As far as the Japanese, they will say they are not religious, but they will go on celebrating Buddhist and Shinto ceremonies, because they consider that a part of their culture -- there was historically (and still usually is) no concept of religion as separate from culture. When the Christian missionaries came in (and that's another long story which deserves a different thread), they had to INVENT words for Christian concepts, which had never existed in Japan before. Again, Christians have a concept of the separation of religion and culture, but Jews and Japanese, and pre-Christian and Muslim Africans didn't.
As far as the traditional Jewish community in your area -- of course they shop on Sunday -- they wouldn't violate the Sabbath, which is on Saturday. They're actually NOT dressed like Abraham Lincoln, but instead, like the Polish gentry of the 18th and 19th centuries. That was considered "fashionable" at the time, and they have become fossilized, much like the Amish, in that time period. Again, like the Amish, their practices are frozen in that time period, and they have a very hard time adapting to modern culture, and mostly WON'T. That's their right, per freedom of religion, but they are certainly NOT representative of the majority of Jews in this country.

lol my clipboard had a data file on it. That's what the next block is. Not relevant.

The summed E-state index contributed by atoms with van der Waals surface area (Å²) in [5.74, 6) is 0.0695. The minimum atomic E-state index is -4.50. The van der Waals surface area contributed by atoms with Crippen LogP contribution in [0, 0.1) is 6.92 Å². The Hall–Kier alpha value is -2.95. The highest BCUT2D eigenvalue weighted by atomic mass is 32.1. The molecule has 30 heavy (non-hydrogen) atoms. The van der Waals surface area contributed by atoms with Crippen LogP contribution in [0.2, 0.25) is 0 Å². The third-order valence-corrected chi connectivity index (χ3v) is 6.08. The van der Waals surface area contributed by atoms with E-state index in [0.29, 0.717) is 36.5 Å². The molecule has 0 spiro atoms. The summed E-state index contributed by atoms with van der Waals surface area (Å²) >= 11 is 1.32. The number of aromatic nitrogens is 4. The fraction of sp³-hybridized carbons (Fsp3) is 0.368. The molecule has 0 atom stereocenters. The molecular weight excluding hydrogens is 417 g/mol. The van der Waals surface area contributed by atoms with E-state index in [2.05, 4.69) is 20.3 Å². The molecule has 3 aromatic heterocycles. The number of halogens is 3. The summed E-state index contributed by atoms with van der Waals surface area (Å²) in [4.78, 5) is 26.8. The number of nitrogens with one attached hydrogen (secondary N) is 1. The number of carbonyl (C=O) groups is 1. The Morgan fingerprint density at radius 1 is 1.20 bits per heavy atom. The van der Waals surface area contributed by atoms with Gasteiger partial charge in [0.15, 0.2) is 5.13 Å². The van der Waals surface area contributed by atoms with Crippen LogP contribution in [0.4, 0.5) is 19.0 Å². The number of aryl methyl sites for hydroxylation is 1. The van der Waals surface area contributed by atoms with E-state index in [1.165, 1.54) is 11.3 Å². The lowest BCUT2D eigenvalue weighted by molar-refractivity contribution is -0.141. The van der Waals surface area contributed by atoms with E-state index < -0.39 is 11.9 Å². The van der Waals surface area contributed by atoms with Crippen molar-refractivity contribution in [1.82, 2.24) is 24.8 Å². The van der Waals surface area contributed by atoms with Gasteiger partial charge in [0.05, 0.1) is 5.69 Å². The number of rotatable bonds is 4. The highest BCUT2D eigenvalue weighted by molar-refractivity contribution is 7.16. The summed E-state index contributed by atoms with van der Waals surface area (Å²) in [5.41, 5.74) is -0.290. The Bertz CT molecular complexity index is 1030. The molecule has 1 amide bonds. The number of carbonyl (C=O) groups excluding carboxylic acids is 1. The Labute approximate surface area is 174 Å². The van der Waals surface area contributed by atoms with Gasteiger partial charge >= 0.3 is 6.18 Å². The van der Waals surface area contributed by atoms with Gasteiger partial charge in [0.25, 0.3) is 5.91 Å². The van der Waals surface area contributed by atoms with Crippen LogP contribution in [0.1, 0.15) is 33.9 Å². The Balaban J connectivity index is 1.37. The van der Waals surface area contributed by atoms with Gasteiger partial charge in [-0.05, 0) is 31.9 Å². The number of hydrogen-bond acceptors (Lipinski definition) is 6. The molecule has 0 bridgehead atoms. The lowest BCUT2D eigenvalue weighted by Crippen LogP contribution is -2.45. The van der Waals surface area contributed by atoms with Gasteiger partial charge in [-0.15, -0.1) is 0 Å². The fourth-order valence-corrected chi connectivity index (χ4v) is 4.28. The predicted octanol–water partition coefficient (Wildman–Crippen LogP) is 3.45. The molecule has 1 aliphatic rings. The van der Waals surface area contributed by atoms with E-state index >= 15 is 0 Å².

And while you are somewhat sarcastic, you're not an ass -- you brought up questions which I am happy to talk about.
Natalie, I hadn't thought about comparing Jewish with Japanese/Shintoism. The comparison I usually thought of was the comparison with Gypsies, another group of people that wandered around, had a distinct ethnicity because it kept separate while in other lands, and had their own religious traditions.